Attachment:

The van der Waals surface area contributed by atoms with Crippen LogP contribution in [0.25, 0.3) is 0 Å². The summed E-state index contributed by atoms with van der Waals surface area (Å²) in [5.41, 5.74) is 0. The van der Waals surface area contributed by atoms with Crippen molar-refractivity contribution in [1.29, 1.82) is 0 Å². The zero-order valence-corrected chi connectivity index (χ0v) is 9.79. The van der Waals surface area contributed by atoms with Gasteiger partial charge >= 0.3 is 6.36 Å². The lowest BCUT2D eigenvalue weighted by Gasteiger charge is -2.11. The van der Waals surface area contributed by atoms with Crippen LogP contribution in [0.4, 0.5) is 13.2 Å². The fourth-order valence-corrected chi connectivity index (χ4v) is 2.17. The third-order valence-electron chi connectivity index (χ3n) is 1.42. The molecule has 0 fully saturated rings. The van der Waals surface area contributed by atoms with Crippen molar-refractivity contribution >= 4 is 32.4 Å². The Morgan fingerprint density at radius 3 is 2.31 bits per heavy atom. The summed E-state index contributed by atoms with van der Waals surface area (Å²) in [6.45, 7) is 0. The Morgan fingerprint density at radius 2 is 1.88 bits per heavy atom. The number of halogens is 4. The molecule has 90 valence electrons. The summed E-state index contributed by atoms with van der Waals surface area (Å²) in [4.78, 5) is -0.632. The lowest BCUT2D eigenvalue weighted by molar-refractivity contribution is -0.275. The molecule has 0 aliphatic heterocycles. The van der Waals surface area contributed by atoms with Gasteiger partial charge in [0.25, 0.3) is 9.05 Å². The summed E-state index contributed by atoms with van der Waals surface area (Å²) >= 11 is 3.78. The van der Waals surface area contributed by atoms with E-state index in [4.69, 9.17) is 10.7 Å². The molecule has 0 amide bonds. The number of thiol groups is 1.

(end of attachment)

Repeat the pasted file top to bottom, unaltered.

The van der Waals surface area contributed by atoms with Crippen LogP contribution in [0.25, 0.3) is 0 Å². The summed E-state index contributed by atoms with van der Waals surface area (Å²) in [5.41, 5.74) is 0. The van der Waals surface area contributed by atoms with Crippen molar-refractivity contribution in [1.29, 1.82) is 0 Å². The zero-order valence-corrected chi connectivity index (χ0v) is 9.79. The van der Waals surface area contributed by atoms with Gasteiger partial charge >= 0.3 is 6.36 Å². The lowest BCUT2D eigenvalue weighted by Gasteiger charge is -2.11. The van der Waals surface area contributed by atoms with Crippen LogP contribution in [0.4, 0.5) is 13.2 Å². The fourth-order valence-corrected chi connectivity index (χ4v) is 2.17. The third-order valence-electron chi connectivity index (χ3n) is 1.42. The molecule has 0 fully saturated rings. The van der Waals surface area contributed by atoms with Crippen molar-refractivity contribution >= 4 is 32.4 Å². The Morgan fingerprint density at radius 3 is 2.31 bits per heavy atom. The summed E-state index contributed by atoms with van der Waals surface area (Å²) in [6.45, 7) is 0. The Morgan fingerprint density at radius 2 is 1.88 bits per heavy atom. The number of halogens is 4. The molecule has 90 valence electrons. The summed E-state index contributed by atoms with van der Waals surface area (Å²) in [4.78, 5) is -0.632. The lowest BCUT2D eigenvalue weighted by molar-refractivity contribution is -0.275. The molecule has 0 aliphatic heterocycles. The van der Waals surface area contributed by atoms with Gasteiger partial charge in [0.25, 0.3) is 9.05 Å². The summed E-state index contributed by atoms with van der Waals surface area (Å²) >= 11 is 3.78. The van der Waals surface area contributed by atoms with E-state index in [4.69, 9.17) is 10.7 Å². The molecule has 0 amide bonds. The number of thiol groups is 1.